Canadian Serviceberry Plant Information


Canadian Serviceberry grows in the following 19 states:

Connecticut, District Of Columbia, Georgia, Maryland, Mississippi, New Hampshire, North Carolina, Pennsylvania, South Carolina, West Virginia, Alabama, Delaware, Maine, Massachusetts, New Jersey, New York, Rhode Island, Tennessee, Virginia


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The following information is licensed as Creative Commons content from Wikipedia and the USDA.
More information about Canadian Serviceberry may be found here, or from the US Department of Agriculture.

Amelanchier canadensis (Canadian serviceberry, chuckleberry, currant-tree,Juneberry, Shadblow Serviceberry, Shadblow, Shadbush, Shadbush Serviceberry, Sugarplum, Thicket Serviceberry) is a species of Amelanchier native to eastern North America in Canada from Newfoundland west to southern Ontario, and in the United States from Maine south to Alabama. It is largely restricted to wet sites, particularly on the Atlantic coastal plain, growing at altitudes from sea level up to 200 m.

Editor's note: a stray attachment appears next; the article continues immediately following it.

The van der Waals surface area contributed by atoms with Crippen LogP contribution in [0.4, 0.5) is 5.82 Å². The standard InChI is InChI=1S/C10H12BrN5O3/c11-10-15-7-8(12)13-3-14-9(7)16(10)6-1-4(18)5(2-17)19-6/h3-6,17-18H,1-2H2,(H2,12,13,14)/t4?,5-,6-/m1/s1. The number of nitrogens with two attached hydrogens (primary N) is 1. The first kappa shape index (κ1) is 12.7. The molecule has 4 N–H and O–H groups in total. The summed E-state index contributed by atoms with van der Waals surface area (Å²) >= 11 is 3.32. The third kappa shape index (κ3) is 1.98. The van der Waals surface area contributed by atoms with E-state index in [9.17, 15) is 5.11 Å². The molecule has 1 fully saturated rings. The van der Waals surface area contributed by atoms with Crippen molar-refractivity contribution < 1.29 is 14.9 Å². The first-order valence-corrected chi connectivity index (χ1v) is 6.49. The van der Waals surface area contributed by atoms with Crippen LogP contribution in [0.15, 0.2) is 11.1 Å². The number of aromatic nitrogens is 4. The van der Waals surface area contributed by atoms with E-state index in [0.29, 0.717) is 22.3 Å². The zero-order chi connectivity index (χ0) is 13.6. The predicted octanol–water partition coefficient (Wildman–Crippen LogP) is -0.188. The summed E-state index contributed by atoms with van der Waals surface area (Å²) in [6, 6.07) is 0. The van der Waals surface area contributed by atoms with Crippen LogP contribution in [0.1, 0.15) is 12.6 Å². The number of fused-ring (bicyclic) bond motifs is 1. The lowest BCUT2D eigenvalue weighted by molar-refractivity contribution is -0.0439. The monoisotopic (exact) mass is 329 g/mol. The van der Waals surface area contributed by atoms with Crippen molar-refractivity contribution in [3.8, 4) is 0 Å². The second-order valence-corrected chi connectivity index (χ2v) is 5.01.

It is a deciduous shrub or small tree growing to 0.5-8 m tall with one to many stems and a narrow, fastigiate crown. The leaves are alternate, simple, ovate to ovate-oblong, 1-5.5 cm long and 1.8-2.8 cm broad with a rounded to sub-acute apex; they are downy below, and have a serrated margin and an 8-15 mm petiole. The flowers are produced in early spring in loose racemes 4-6 cm long at the ends of the branches; each raceme has four to ten flowers. The flower has five white petals 7.6-11 mm long and 2-4 mm broad, and 20 stamens. The fruit is a pome, 7-10 mm diameter, dark purple when ripe; it is edible and sweet. Fruits become ripe in June and July in its native range.
It is used as a medicinal plant, food, and ornamental plant. It is sometimes made into bonsai.


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